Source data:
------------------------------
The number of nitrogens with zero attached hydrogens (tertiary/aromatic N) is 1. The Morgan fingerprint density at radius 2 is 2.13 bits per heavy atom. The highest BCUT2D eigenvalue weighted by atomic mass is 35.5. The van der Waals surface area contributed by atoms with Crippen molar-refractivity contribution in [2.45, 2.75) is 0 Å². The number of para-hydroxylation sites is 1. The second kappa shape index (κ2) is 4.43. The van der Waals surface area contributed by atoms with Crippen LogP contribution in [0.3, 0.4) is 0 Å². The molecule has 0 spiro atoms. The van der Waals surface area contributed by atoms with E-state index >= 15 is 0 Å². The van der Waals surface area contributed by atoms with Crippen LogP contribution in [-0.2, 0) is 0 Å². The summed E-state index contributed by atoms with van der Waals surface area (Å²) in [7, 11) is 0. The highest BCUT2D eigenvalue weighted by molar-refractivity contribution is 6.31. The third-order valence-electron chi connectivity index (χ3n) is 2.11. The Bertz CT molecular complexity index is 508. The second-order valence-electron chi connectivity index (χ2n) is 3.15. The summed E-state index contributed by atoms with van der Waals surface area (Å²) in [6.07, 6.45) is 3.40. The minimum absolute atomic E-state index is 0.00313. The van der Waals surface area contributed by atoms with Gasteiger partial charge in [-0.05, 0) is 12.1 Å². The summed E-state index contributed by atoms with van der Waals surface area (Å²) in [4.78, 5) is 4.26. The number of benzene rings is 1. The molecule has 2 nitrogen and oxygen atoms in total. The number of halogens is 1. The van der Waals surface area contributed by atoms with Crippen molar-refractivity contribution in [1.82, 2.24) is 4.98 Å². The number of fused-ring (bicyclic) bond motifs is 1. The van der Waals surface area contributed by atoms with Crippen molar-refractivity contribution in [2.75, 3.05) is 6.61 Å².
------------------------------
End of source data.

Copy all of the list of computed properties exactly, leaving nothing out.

The number of nitrogens with zero attached hydrogens (tertiary/aromatic N) is 1. The Morgan fingerprint density at radius 2 is 2.13 bits per heavy atom. The highest BCUT2D eigenvalue weighted by atomic mass is 35.5. The van der Waals surface area contributed by atoms with Crippen molar-refractivity contribution in [2.45, 2.75) is 0 Å². The number of para-hydroxylation sites is 1. The second kappa shape index (κ2) is 4.43. The van der Waals surface area contributed by atoms with Crippen LogP contribution in [0.3, 0.4) is 0 Å². The molecule has 0 spiro atoms. The van der Waals surface area contributed by atoms with E-state index >= 15 is 0 Å². The van der Waals surface area contributed by atoms with Crippen LogP contribution in [-0.2, 0) is 0 Å². The summed E-state index contributed by atoms with van der Waals surface area (Å²) in [7, 11) is 0. The highest BCUT2D eigenvalue weighted by molar-refractivity contribution is 6.31. The third-order valence-electron chi connectivity index (χ3n) is 2.11. The Bertz CT molecular complexity index is 508. The second-order valence-electron chi connectivity index (χ2n) is 3.15. The summed E-state index contributed by atoms with van der Waals surface area (Å²) in [6.07, 6.45) is 3.40. The minimum absolute atomic E-state index is 0.00313. The van der Waals surface area contributed by atoms with Gasteiger partial charge in [-0.05, 0) is 12.1 Å². The summed E-state index contributed by atoms with van der Waals surface area (Å²) in [4.78, 5) is 4.26. The number of benzene rings is 1. The molecule has 2 nitrogen and oxygen atoms in total. The number of halogens is 1. The van der Waals surface area contributed by atoms with Crippen molar-refractivity contribution in [1.82, 2.24) is 4.98 Å². The number of fused-ring (bicyclic) bond motifs is 1. The van der Waals surface area contributed by atoms with Crippen molar-refractivity contribution in [2.75, 3.05) is 6.61 Å².